Powdered Milk

Powdered milk made sly appearances at my childhood breakfasts,
bluish and thin, with a nasty taste that took a moment to bloom in the mouth.
Mom mixed it in empty milk jugs, whether to save money or rotate the food storage, I do not know. When we complained, she said there was no difference.

Just drink it. Be grateful.

She recalled the man who, as a boy, so hungry after the war, had eaten powdered egg straight from the can, thinking it was powdered ice cream.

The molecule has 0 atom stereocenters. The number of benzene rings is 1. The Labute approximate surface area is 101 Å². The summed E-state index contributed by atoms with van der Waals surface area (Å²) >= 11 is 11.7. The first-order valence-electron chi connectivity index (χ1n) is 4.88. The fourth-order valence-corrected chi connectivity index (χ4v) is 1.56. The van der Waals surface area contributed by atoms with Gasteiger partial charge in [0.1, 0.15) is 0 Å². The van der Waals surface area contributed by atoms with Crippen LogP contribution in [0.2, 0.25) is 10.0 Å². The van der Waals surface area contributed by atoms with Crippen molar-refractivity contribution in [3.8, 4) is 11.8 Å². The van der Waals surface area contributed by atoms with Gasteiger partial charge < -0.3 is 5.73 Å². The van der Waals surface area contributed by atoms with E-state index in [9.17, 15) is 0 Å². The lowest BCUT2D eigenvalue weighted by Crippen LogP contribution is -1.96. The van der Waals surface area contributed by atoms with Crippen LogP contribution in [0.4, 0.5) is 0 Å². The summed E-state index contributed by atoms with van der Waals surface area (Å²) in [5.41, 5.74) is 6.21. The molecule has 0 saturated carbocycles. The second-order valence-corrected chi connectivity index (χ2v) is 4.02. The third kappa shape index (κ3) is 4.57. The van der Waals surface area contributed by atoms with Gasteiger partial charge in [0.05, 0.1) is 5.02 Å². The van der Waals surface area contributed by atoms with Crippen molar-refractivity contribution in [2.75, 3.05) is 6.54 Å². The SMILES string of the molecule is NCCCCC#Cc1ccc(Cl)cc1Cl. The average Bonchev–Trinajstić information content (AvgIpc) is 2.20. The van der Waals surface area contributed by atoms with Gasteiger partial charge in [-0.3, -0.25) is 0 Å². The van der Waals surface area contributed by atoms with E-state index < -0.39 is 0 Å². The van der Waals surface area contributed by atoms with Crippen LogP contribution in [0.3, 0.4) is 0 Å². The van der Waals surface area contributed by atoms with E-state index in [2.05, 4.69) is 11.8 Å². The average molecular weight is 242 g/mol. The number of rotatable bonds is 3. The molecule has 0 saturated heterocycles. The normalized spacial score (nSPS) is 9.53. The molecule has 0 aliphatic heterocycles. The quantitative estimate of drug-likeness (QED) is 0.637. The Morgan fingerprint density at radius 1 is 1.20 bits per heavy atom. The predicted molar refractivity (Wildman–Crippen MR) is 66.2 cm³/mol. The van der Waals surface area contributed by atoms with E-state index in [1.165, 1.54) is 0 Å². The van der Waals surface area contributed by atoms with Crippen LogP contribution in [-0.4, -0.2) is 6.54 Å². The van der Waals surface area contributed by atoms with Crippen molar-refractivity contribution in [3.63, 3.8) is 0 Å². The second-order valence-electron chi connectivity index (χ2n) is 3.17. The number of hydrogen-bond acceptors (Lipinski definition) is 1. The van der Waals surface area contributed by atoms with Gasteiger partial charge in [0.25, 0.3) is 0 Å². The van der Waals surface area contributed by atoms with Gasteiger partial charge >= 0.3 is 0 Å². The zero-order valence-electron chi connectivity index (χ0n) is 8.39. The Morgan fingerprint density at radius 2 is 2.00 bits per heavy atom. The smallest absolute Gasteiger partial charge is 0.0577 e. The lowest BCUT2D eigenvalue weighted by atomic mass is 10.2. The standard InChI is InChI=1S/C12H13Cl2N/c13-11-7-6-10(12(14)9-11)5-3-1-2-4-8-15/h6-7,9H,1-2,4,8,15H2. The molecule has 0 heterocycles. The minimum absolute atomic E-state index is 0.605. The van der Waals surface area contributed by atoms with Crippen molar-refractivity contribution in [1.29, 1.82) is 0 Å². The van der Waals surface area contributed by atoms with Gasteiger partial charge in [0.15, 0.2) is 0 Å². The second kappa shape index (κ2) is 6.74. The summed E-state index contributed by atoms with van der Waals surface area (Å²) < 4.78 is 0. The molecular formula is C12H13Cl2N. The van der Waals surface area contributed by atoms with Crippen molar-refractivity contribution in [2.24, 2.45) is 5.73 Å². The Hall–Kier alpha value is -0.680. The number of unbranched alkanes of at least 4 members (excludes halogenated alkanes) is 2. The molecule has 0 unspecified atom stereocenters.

He threw it up directly.

She laughed telling this story, but I did not find it funny. Only tragic that he hungered so long, and that they could still freeze-dry the life out of food and say it’s as good as the real thing.

Emily Updegraff lives near Chicago. She studied biology for the first decade of her adulthood. In her second and third she is working, mothering, and reading widely. She is just beginning to find ways to share her poems and this is her first online poetry publication.

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